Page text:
Presentation on theme: "Community Mentorship for Financial Capability Program 2011 Minnesota Council on Economic Education University of Minnesota Extension In partnership with."— Presentation transcript:
Community Mentorship for Financial Capability Program 2011 Minnesota Council on Economic Education University of Minnesota Extension In partnership with generous funders
Community Mentorship for Financial Capability Program 2011 Empowering individuals and families with the financial knowledge they need to survive and thrive The Community Mentorship for Financial Capability Program will help community organizations better serve their clientele through in-depth training on personal & family finance topics and how to in turn teach these topics, built on a mentorship model
How? We recruit community partners who have a mission to teach financial capability to their clients. Often these agencies have language skills, cultural understanding or access to their clients that is required, but the agency wants training, curricula, and mentoring. Excellent partnership. We train our community partners on financial capability topics and how to teach them We are committed to “go home” with you to plan, promote, teach, evaluate, and report teaching one six-hour financial capability classes August check in to hear how it is going and provide additional training at a conference Agency and extension educator implement a second six hour – this time with agency taking the lead in teaching Final Report Lasting partnership in building Minnesota financial capability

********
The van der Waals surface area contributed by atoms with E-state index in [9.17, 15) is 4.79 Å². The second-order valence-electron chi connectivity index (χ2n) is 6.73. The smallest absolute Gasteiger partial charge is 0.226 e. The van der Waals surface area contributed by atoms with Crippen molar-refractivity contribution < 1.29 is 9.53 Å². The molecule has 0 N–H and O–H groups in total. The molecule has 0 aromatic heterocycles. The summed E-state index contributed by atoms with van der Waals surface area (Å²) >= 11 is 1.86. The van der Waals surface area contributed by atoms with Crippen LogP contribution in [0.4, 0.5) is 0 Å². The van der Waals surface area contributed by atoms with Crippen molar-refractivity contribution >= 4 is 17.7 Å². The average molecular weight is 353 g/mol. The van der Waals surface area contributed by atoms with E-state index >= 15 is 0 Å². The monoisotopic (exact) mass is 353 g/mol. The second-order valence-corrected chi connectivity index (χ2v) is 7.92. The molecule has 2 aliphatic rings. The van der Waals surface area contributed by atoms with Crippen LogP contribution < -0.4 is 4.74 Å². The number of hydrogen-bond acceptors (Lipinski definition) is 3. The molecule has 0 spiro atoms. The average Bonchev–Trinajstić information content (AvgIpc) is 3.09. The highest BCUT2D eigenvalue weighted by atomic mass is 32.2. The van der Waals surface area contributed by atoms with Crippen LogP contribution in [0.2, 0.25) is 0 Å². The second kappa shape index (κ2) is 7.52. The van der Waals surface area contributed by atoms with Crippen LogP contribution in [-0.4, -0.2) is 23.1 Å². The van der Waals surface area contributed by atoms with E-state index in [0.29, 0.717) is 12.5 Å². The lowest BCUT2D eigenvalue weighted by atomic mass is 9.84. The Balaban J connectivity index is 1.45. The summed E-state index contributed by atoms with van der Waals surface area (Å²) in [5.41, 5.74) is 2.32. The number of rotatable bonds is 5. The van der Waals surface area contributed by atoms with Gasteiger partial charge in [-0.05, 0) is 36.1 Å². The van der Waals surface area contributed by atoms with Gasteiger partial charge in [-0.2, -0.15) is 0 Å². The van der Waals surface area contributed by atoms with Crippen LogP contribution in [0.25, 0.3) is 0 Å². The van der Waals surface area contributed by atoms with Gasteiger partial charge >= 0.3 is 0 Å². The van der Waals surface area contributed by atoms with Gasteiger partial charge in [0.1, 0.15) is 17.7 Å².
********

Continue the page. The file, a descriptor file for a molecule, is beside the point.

Shift focus from financial education to financial capability Financial capability emphasizes behavior change in addition to knowledge gains.
No standard definition of financial capability exists, but most definitions tend to include the following elements: Being able to cover monthly expenses with income Tracking spending Planning ahead and saving for the future Selecting and managing financial products and services Gaining and exercising financial knowledge
Most effective interventions strive to be:
Let’s get to know you What is your name and where do you work? How will you or your agency effectively use this educational intervention? Effective interventions strive to be:
Mini-Grant Proposal Objectives is the foundation. When done, participants will be able to……. Recruitment - Promotion Activities to meet objectives Topics to cover
Budget 6 hour education for a minimum of 15 participants… How would you allocate $1,500? – reduce barriers for participants to attend class or – Provide incentive to attend class (all classes) – Insure evaluation completion: pre-assessment, post-assessment, & follow-up
More budget Go back to your objectives…. How does how you want to use your money relate to your class objectives? How can how you use your $1,500 reflect to class participants “financial capability”?
Local Implementation/Mentoring Opportunities Challenges
Evaluation Go back to your objectives – what did you want your participants to learn or be able to do after the training? How long before you will be able to tell if they have learned something new or they have changed their behavior? Pre-assessment Post-assessment Follow-up
Report Who needs to know about your experience – both successes and challenges? What do they need to know? Why do they need to know the information? What do you need to know as an educator, facilitator, administrator, an agency?
How would you implement? Find a funder – who? Do you need one? Why? Recruit participants Plan – objectives, activities, evaluation Implement education Evaluation Report Celebrate
Thank you Trish Olson, University of Minnesota Extension – Rosi Heins, University of Minnesota Extension – Phyllis Onstad, University of Minnesota Extension –